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Bluitt v. Wal-Mart Stores East, LP

United States District Court, N.D. Mississippi, Aberdeen Division

July 19, 2019

DOROTHY G. BLUITT PLAINTIFF
v.
WAL-MART STORES EAST, LP DEFENDANT

          OPINION AND ORDER

          DEBRA M. BROWN UNITED STATES DISTRICT JUDGE

         Before the Court is Wall-Mart Stores East, LP's motion for summary judgment. Doc. #50.

         I

         Summary Judgment Standard

         Under Rule 56(a) of the Federal Rules of Civil Procedure, “[s]ummary judgment is proper only when the record demonstrates that no genuine issue of material fact exists and the movant is entitled to judgment as a matter of law.” Luv N' Care, Ltd. v. Groupo Rimar, 844 F.3d 442, 447 (5th Cir. 2016). “A factual issue is genuine if the evidence is sufficient for a reasonable jury to return a verdict for the non-moving party, and material if its resolution could affect the outcome of the action.” Burton v. Freescale Semiconductor, Inc., 798 F.3d 222, 226 (5th Cir. 2015) (quotation marks omitted). In evaluating summary judgment issues, a court must “consider the evidence in the light most favorable to the nonmoving party and draw all reasonable inferences in its favor.” Edwards v. Cont'l Cas. Co., 841 F.3d 360, 363 (5th Cir. 2016).

         In seeking summary judgment, “[t]he moving party bears the initial responsibility of informing the district court of the basis for its motion, and identifying those portions of the record which it believes demonstrate the absence of a genuine issue of material fact.” Nola Spice Designs, L.L.C. v. Haydel Enters., Inc., 783 F.3d 527, 536 (5th Cir. 2015) (quotation marks and alterations omitted). If the moving party satisfies this burden, “the non-moving party must go beyond the pleadings and by her own affidavits, or by the depositions, answers to interrogatories, and admissions on file, designate specific facts showing that there is a genuine issue for trial.” Id. (quotation marks omitted). “Where the nonmoving party bears the burden of proof at trial, the moving party satisfies this initial burden by demonstrating an absence of evidence to support the nonmoving party's case.” Celtic Marine Corp. v. James C. Justice Cos., Inc., 760 F.3d 477, 481(5th Cir. 2014).

         II

         Factual Background and Procedural History

         In 1988, Dorothy Bluitt began work as a cashier at the Wal-Mart store in Columbus, Mississippi. Doc. #57-1 at 44-45. After working there for three years, Bluitt left Wal-Mart for a higher paying job at Fred's Discount. Id. at 45. Bluitt stayed with Fred's for approximately four years and then returned to Wal-Mart in 1995 as a sales associate in the shoe department. Id. at 47, 65. One year later, she transferred to a “people greeter” position. Id. at 69. Bluitt suffered work injuries in 2001, 2002, and 2007, but was able to continue working. Id. at 85-91.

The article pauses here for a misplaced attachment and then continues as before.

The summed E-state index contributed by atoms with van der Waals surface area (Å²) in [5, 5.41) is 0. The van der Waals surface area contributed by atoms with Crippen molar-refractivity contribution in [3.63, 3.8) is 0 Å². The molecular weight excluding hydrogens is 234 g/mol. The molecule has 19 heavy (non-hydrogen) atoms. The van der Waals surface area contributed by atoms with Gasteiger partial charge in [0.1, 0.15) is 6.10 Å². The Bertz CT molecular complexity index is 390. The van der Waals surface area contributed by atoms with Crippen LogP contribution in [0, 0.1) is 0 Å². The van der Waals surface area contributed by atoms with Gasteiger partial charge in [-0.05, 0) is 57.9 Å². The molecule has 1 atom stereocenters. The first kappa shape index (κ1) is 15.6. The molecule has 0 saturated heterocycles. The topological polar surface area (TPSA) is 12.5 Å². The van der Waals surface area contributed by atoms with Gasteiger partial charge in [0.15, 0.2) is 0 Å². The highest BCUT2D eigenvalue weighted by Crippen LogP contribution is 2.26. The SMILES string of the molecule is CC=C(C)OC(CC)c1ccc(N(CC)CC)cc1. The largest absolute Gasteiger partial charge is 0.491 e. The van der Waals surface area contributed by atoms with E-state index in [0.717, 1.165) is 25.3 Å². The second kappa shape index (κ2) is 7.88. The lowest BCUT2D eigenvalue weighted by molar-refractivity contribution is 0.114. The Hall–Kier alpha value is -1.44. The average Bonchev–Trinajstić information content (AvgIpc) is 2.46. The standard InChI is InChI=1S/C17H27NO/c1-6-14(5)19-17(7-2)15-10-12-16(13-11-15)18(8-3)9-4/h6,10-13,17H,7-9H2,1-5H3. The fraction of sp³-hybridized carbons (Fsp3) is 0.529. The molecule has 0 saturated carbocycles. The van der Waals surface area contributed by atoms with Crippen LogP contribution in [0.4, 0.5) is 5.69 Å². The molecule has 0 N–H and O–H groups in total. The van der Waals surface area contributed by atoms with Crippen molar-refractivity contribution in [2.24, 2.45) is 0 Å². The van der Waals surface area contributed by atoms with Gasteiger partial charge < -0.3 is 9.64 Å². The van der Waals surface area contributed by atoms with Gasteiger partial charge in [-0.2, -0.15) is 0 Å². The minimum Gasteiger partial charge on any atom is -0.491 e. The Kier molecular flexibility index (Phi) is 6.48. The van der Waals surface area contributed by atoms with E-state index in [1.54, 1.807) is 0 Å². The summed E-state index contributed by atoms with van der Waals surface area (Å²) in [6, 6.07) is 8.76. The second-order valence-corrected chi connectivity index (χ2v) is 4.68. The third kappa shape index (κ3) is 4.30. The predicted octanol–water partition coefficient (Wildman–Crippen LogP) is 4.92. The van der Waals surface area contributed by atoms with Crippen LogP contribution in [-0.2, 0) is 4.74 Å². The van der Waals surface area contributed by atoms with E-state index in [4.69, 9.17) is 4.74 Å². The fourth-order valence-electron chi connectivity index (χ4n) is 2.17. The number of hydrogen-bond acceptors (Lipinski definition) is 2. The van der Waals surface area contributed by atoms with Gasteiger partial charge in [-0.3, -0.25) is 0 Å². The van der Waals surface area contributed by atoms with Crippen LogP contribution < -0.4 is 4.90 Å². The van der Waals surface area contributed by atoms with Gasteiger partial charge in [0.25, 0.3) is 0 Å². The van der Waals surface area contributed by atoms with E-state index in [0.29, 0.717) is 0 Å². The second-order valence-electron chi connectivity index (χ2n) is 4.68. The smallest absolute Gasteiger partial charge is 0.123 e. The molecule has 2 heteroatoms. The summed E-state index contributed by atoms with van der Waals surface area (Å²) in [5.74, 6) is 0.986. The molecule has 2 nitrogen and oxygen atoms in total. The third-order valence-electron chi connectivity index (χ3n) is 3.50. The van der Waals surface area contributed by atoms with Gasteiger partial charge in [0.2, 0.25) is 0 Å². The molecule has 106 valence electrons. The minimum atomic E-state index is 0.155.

In 2014, Bluitt was promoted to the position of department manager for cosmetics. Id. at 77. One year later, she transferred to the position of CAP Team Associate. Id. at 81. As a CAP Team Associate, Bluitt's job duties included unloading trucks, stocking shelves, and zoning. Id. at 81-82; Doc. #50-2 at ¶ 11.[1]

         A. January 2016 Injury and Subsequent Reassignments

         While working on January 16, 2016, Bluitt fell from a ladder and injured her knee. Doc. #50-1 at 95-96. Soon after, Bluitt presented to a physician and had x-rays taken of her knee. Id. at 104. Nine days after the injury, Bluitt saw Russell Linton, M.D., for treatment. Doc. #57-12. Linton diagnosed Bluitt with an MCL sprain and declared her unable to work pending the results of an MRI. Id. at 2.

         On February 3, 2016, Linton cleared Bluitt to return to work with a “[m]ust be seated” restriction. Doc. #57-13 at 3. That day, Bluitt returned to work on temporary assignment as a door greeter. Doc. #50-1 at 105; Doc. #57-10. In this role, Bluitt's primary duties were to check receipts and answer customer questions. Doc. #57-16 at 10.

         In “late spring/early summer of 2016, ” Wal-Mart commenced a company-wide initiative which replaced the people greeter position with the position of customer host. Doc. #50-2 at ¶ 13. As a part of this process, Wal-Mart eliminated the people greeter position at its Columbus store. Id. The essential functions of the customer host position required that candidates be able to “[m]ove, lift[], carr[y], and place[] merchandise and supplies weighing up to 25 pounds without assistance.” Doc. #50-1 at Ex. 39.

         On or about September 16, 2017, Bluitt was placed in a Temporary Alternative Duty[2]position on the night shift in a “night door” position. Doc. #50-3 at 9. This position-which was functionally loss prevention but was coded as “maintenance” for administrative purposes- required Bluitt to watch the door and “go around the store and pick up returns.” Id. at 9-10; Doc. #50-4 at 15. Bluitt shared these duties with Lisa Moore, another employee with physical limitations. Doc. #50-4 at 15. During this time, Bluitt felt that Pam Wilson, the co-manager and night shift supervisor, treated her unfairly by making her walk around the store, even when Moore, who Bluitt believed had no walking restrictions, was available to do so. Doc. #50-1 at 152.

         B. Leave and Termination

         On September 22, 2016, Bluitt underwent a Physical Work Performance Evaluation at the Columbus Orthopaedic Clinic. Doc. #50-1 at PageID #381.[3] The evaluation determined Bluitt suffered from numerous physical restrictions, including an inability to squat, crouch, climb stairs, and climb ladders. Id. at PageID #384. The ...


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